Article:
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Issue: Issue 3 (2016) – Supplement 1


Poster

Nonaneurysmal sulcal subarachnoid haemorrhage in a patient with atherosclerotic intracranial stenosis

Author(s):
A. Gouveia, A. Martins, J. Sargento-Freitas, L. Almendra, F. Silva, B. Rodrigues, C. Machado, G. Cordeiro, and L. Cunha
Abstract:
Background: Nonaneurysmal sulcal subarachnoid haemorrhage (sSAH) is a rare cause of cerebrovascular disease and represents a small proportion of nontraumatic SAH. A few cases of sSAH in patients with extracranial atherosclerotic disease have been reported. However, the association of sSAH with intracranial atherosclerotic stenosis is exceptional. Clinical case: A 54-year-old male patient, with active smoking, hypertension and dyslipidaemia, presents with abrupt severe headache, followed two days later by right visual field defect and fluctuating dysphasia. The initial head CT revealed left peri-rolandic sSHA and, at the fourth day, two new hypodense lesions (left cortical parieto-occipital and left subcortical parietal). Repeated transcranial color coded Doppler (TCCD) evaluations, performed in the first 10 days, found a persistent focal acceleration in distal M1 segment of middle cerebral artery (MCA) with downstream flow attenuation. The digital subtraction cerebral angiography excluded the presence of aneuryms and arteriovenous malformations and showed a severe focal stenosis in distal M1 segment of MCA, with a typical atherosclerotic morphology. Six months later, the patient remains with right inferior homonynous quadrantanopia. In TCCD evaluation there is still evidence of severe MCA stenosis and there has been complete SAH reabsortion in the CT. Conclusion: We report a patient with spontaneous sSAH and ipsilateral severe MCA atherosclerotic stenosis. We propose a causal relationship between them, and discuss its pathophysiological mechanisms.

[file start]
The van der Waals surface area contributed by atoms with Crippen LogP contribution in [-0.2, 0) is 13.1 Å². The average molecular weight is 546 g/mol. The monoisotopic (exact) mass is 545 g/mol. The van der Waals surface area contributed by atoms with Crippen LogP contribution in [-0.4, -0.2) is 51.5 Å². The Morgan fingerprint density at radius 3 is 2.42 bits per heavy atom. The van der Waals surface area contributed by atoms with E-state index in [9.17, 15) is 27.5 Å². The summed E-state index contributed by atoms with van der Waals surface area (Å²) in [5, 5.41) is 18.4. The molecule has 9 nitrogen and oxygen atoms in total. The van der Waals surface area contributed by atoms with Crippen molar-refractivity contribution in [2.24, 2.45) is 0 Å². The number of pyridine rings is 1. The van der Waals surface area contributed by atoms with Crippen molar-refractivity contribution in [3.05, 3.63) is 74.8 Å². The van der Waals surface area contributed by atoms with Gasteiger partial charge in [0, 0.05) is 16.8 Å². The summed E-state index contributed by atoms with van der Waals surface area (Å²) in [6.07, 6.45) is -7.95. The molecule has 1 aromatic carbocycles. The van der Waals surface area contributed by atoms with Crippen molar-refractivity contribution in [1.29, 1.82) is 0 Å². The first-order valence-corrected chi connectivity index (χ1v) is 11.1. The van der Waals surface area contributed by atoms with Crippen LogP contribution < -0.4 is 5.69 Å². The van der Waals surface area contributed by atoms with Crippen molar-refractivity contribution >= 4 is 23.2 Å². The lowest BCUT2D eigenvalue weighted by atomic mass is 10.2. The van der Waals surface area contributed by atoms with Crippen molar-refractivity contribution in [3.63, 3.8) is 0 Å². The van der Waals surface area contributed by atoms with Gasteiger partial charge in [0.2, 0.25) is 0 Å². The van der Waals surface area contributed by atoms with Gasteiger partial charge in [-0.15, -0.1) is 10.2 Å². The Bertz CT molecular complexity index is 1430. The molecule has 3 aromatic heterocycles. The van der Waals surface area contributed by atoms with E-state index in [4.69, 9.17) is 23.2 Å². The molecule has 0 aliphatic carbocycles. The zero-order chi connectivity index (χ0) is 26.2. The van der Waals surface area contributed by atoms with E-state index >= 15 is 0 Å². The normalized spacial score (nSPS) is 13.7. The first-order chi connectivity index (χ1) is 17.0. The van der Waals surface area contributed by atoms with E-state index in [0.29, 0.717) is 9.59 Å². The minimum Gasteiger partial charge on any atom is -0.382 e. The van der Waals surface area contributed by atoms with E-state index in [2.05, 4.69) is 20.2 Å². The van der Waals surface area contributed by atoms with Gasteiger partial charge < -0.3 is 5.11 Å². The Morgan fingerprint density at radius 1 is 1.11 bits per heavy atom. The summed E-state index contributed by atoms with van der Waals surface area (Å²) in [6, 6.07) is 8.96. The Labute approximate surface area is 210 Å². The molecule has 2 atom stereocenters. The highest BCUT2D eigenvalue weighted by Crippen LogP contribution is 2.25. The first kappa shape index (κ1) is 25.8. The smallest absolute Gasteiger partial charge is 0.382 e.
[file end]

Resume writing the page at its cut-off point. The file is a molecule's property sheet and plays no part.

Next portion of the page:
Special Issue on Controversies in Neurology. From the 10th World Congress on Controversies in Neurology (CONy), Lisbon, Portugal. 17–20 March 2016.

International Journal of Clinical Neurosciences and Mental Health 2016; 3(Suppl. 1):P23
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